HealthDay News — Eight in 10 American adults who have not received a COVID-19 vaccine say they are unlikely to get one, according to the results of a new survey from the Associated Press.
Among those who have not been vaccinated, 35 percent said they are unlikely to get vaccinated and 45 percent say they definitely will not, while only 3 percent said they will definitely get the shots and 16 percent said they probably will, according to the poll from the AP-NORC Center for Public Affairs Research.
Even though vaccines have been shown to provide strong protection against the new coronavirus, the poll also revealed that 64 percent of unvaccinated adults have little to no confidence the shots are effective against coronavirus variants, including the delta variant that accounts for 83 percent of new cases in the United States, the AP reported. Among those already vaccinated, 86 percent have at least some confidence that the vaccines will protect them.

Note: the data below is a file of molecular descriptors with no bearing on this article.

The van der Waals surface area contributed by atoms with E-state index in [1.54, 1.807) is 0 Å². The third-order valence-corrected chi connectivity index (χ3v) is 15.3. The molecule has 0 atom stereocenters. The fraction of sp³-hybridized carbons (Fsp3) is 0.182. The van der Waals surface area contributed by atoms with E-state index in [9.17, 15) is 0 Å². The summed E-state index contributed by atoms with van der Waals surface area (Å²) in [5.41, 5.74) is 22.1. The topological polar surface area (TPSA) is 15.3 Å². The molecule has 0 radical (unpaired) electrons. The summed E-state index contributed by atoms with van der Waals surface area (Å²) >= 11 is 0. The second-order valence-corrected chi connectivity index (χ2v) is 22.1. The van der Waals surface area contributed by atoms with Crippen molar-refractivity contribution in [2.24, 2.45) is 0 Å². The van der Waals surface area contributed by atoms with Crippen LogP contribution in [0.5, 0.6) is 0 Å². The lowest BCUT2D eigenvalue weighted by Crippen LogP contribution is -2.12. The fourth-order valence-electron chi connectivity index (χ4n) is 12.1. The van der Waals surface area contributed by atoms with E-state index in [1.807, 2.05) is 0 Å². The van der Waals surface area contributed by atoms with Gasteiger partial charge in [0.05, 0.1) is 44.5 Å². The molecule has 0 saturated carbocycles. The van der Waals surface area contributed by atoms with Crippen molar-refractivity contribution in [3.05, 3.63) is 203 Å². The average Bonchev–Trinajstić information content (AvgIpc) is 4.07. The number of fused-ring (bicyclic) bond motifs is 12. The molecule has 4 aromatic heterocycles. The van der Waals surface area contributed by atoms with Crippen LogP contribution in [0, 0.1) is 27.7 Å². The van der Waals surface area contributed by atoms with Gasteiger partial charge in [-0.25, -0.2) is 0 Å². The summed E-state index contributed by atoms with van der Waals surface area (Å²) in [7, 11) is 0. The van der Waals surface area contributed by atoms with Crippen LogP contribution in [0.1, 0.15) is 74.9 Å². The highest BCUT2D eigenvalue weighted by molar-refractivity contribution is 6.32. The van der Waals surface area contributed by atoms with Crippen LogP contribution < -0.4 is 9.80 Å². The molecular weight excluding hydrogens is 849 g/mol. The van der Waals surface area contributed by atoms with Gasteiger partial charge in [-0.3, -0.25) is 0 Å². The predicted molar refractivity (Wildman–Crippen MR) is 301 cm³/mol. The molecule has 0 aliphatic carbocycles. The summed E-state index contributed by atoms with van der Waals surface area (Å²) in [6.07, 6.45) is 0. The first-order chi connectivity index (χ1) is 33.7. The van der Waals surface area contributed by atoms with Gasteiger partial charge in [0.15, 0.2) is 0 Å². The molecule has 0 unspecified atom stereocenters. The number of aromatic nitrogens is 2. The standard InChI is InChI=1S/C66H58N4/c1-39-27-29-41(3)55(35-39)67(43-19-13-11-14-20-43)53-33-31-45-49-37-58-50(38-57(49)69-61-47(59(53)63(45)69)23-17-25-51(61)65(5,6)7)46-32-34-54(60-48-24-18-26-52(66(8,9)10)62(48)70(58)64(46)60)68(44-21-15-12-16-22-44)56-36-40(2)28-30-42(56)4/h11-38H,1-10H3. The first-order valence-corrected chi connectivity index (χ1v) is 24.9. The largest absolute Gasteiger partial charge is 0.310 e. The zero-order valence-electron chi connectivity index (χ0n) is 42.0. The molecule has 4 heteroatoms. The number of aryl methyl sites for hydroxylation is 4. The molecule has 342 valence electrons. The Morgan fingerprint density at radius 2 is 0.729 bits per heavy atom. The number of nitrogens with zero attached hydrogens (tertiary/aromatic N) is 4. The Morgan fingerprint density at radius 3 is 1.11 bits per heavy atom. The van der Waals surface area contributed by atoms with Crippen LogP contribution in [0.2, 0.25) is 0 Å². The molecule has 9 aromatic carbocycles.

The poll also revealed that 43 percent of Republicans said they have not had a shot and definitely or probably will not get one compared with just 10 percent of Democrats, the AP reported.
There are also significant age- and education-related differences. While 37 percent of adults younger than 45 years said they have not been and likely will not get vaccinated, only 16 percent of older respondents said the same thing. Nearly one-third (30 percent) of those without a college degree said they have not had and are not likely to get a shot compared with 18 percent of those with a college degree.